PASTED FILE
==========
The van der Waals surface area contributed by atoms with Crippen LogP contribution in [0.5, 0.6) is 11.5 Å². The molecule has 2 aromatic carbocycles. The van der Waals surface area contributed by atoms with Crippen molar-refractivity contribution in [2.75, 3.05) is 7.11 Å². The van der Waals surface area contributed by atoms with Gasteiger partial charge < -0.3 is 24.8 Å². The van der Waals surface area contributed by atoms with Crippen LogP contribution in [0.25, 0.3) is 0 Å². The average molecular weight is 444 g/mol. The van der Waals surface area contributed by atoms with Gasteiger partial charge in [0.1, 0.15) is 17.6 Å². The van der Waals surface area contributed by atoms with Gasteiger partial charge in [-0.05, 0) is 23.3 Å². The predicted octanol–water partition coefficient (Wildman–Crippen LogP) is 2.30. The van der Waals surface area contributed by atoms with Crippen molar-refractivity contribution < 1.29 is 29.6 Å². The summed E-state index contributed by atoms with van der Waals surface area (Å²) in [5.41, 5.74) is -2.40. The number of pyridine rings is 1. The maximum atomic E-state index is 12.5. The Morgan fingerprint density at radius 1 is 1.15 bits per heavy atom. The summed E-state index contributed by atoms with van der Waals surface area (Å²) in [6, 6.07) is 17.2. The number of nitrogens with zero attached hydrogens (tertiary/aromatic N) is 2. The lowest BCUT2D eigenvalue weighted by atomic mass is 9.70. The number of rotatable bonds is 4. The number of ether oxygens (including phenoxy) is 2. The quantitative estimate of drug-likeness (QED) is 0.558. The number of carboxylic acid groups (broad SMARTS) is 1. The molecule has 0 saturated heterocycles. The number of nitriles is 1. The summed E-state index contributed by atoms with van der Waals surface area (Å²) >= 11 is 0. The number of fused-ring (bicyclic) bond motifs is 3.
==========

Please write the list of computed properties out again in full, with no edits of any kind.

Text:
The van der Waals surface area contributed by atoms with Crippen LogP contribution in [0.5, 0.6) is 11.5 Å². The molecule has 2 aromatic carbocycles. The van der Waals surface area contributed by atoms with Crippen molar-refractivity contribution in [2.75, 3.05) is 7.11 Å². The van der Waals surface area contributed by atoms with Gasteiger partial charge < -0.3 is 24.8 Å². The van der Waals surface area contributed by atoms with Crippen LogP contribution in [0.25, 0.3) is 0 Å². The average molecular weight is 444 g/mol. The van der Waals surface area contributed by atoms with Gasteiger partial charge in [0.1, 0.15) is 17.6 Å². The van der Waals surface area contributed by atoms with Gasteiger partial charge in [-0.05, 0) is 23.3 Å². The predicted octanol–water partition coefficient (Wildman–Crippen LogP) is 2.30. The van der Waals surface area contributed by atoms with Crippen molar-refractivity contribution < 1.29 is 29.6 Å². The summed E-state index contributed by atoms with van der Waals surface area (Å²) in [5.41, 5.74) is -2.40. The number of pyridine rings is 1. The maximum atomic E-state index is 12.5. The Morgan fingerprint density at radius 1 is 1.15 bits per heavy atom. The summed E-state index contributed by atoms with van der Waals surface area (Å²) in [6, 6.07) is 17.2. The number of nitrogens with zero attached hydrogens (tertiary/aromatic N) is 2. The lowest BCUT2D eigenvalue weighted by atomic mass is 9.70. The number of rotatable bonds is 4. The number of ether oxygens (including phenoxy) is 2. The quantitative estimate of drug-likeness (QED) is 0.558. The number of carboxylic acid groups (broad SMARTS) is 1. The molecule has 0 saturated heterocycles. The number of nitriles is 1. The summed E-state index contributed by atoms with van der Waals surface area (Å²) >= 11 is 0. The number of fused-ring (bicyclic) bond motifs is 3.